organization
publishing date
type
Contribution to journal
publication status
published
subject
in
PLoS Computational Biology
volume
7
issue
5
publisher
Public Library of Science
external identifiers
  • wos:000291015800003
  • pmid:21573197
  • scopus:79958174363
ISSN
1553-7358
DOI
10.1371/journal.pcbi.1001128
language
English
LU publication?
yes
id
a268cfaa-8f4d-4397-9443-71475345a1e4 (old id 1972565)
date added to LUP
2011-06-10 16:23:01
date last changed
2017-08-13 03:08:48
@article{a268cfaa-8f4d-4397-9443-71475345a1e4,
  abstract     = {Mammalian embryogenesis is a dynamic process involving gene expression and mechanical forces between proliferating cells. The exact nature of these interactions, which determine the lineage patterning of the trophectoderm and endoderm tissues occurring in a highly regulated manner at precise periods during the embryonic development, is an area of debate. We have developed a computational modeling framework for studying this process, by which the combined effects of mechanical and genetic interactions are analyzed within the context of proliferating cells. At a purely mechanical level, we demonstrate that the perpendicular alignment of the animal-vegetal (a-v) and embryonic-abembryonic (eb-ab) axes is a result of minimizing the total elastic conformational energy of the entire collection of cells, which are constrained by the zona pellucida. The coupling of gene expression with the mechanics of cell movement is important for formation of both the trophectoderm and the endoderm. In studying the formation of the trophectoderm, we contrast and compare quantitatively two hypotheses: (1) The position determines gene expression, and (2) the gene expression determines the position. Our model, which couples gene expression with mechanics, suggests that differential adhesion between different cell types is a critical determinant in the robust endoderm formation. In addition to differential adhesion, two different testable hypotheses emerge when considering endoderm formation: (1) A directional force acts on certain cells and moves them into forming the endoderm layer, which separates the blastocoel and the cells of the inner cell mass (ICM). In this case the blastocoel simply acts as a static boundary. (2) The blastocoel dynamically applies pressure upon the cells in contact with it, such that cell segregation in the presence of differential adhesion leads to the endoderm formation. To our knowledge, this is the first attempt to combine cell-based spatial mechanical simulations with genetic networks to explain mammalian embryogenesis. Such a framework provides the means to test hypotheses in a controlled in silico environment.},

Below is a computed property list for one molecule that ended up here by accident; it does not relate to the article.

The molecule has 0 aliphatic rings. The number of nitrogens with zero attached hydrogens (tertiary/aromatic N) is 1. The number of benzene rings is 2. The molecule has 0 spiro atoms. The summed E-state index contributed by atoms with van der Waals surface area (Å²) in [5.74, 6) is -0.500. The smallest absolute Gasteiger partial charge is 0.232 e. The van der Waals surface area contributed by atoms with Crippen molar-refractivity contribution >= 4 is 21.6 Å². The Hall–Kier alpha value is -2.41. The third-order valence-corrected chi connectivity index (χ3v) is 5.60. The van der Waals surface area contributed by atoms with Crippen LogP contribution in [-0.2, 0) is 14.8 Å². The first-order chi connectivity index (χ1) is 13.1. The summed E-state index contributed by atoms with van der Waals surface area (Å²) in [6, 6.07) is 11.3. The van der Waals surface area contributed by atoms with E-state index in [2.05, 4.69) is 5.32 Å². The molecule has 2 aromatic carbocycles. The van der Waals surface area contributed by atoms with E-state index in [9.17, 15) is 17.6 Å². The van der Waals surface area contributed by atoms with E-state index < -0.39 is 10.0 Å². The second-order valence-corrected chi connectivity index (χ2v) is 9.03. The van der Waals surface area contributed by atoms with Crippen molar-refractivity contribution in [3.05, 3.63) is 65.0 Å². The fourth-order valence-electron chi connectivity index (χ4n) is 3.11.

articleno    = {e1001128},
  author       = {Krupinski, Pawel and Chickarmane, Vijay and Peterson, Carsten},
  issn         = {1553-7358},
  language     = {eng},
  number       = {5},
  publisher    = {Public Library of Science},
  series       = {PLoS Computational Biology},
  title        = {Simulating the Mammalian blastocyst - molecular and mechanical interactions pattern the embryo.},
  url          = {http://dx.doi.org/10.1371/journal.pcbi.1001128},
  volume       = {7},
  year         = {2011},
}